Trunk links have a capability to carry multiple VLANs on a single link and should be used for interconnecting switches. By default, switch interfaces can carry only one VLAN data.
As in Figure 1, there are two VLANs on SW-A, VLAN 2 and 3. User A-1 is in VLAN 2 and User A-2 is in VLAN 3. Same way there is two VLANs on SW-B. User B-1 is in VLAN 3 and User B-2 is in VLAN 3.
If we assume there is only one link between SW-A and SW-B with interface G0/24 (vlan2). As we know, by default switch interface can carry only one VLAN data. Hence only VLAN 2 users can communicate with each other using that link.
Now what about users in VLAN 3? So we have added another link (G0/25) between both switches for VLAN 3, now they can communicate with each other using that link.
Just add one link per new VLAN between switches. Pretty easy huh…! Not really. What if we have 20 VLANs on switch A and B? It’s not possible to add 20 links between switches. That’s why we need TRUNK LINKS.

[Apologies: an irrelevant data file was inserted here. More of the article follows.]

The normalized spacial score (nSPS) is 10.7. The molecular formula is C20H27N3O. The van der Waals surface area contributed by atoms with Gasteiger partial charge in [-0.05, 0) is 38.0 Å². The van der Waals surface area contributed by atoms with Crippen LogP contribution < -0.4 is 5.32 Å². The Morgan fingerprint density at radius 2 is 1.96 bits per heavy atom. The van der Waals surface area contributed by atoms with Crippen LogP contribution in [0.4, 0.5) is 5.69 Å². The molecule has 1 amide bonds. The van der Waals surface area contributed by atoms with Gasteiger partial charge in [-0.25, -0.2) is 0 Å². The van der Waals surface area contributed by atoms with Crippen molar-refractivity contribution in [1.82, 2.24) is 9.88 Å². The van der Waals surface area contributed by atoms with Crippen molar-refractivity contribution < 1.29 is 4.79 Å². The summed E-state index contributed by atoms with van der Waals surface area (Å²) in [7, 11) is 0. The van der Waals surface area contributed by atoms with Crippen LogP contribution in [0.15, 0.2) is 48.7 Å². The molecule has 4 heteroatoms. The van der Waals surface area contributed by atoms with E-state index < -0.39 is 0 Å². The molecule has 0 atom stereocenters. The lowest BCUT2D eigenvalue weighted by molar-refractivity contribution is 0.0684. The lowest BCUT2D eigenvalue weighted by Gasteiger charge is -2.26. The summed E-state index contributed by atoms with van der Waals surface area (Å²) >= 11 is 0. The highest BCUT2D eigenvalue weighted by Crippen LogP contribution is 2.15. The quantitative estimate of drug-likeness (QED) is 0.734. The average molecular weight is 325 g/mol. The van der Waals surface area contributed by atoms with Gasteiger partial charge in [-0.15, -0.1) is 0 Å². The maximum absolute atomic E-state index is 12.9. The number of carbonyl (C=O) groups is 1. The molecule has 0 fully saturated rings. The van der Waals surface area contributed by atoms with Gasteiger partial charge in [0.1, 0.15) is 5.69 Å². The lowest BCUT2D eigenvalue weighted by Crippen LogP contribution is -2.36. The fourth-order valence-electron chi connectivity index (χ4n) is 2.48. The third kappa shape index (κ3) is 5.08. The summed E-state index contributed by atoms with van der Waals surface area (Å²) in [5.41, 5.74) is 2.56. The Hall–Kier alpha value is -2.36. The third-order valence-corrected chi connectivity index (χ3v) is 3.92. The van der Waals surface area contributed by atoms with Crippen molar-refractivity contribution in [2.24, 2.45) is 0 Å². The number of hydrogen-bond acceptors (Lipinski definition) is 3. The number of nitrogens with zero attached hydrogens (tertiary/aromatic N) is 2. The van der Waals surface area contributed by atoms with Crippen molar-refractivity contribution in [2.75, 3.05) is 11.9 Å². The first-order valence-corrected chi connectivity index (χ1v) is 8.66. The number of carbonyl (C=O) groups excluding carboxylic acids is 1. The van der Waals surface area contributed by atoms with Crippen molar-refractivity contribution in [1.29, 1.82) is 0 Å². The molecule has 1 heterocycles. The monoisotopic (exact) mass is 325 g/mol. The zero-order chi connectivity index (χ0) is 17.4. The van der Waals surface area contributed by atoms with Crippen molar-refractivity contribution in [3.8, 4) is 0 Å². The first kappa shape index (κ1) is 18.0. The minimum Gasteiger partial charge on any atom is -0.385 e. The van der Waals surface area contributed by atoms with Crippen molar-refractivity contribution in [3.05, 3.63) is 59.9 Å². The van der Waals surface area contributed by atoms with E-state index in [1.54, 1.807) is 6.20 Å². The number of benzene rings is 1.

In figure 2, we have configured a single link (G0/25) between SW-A & SW-B as a trunk link. As trunk link carries multiple VLAN data, users in both VLANs on SW-A can communicate with their respective VLAN users on SW-B.
So all good now, but what if VLAN 2 users wants to communicate with VLAN3 users? For that we need Layer 3 device means Layer 3 switch or Router and it is called Inter-Vlan Routing.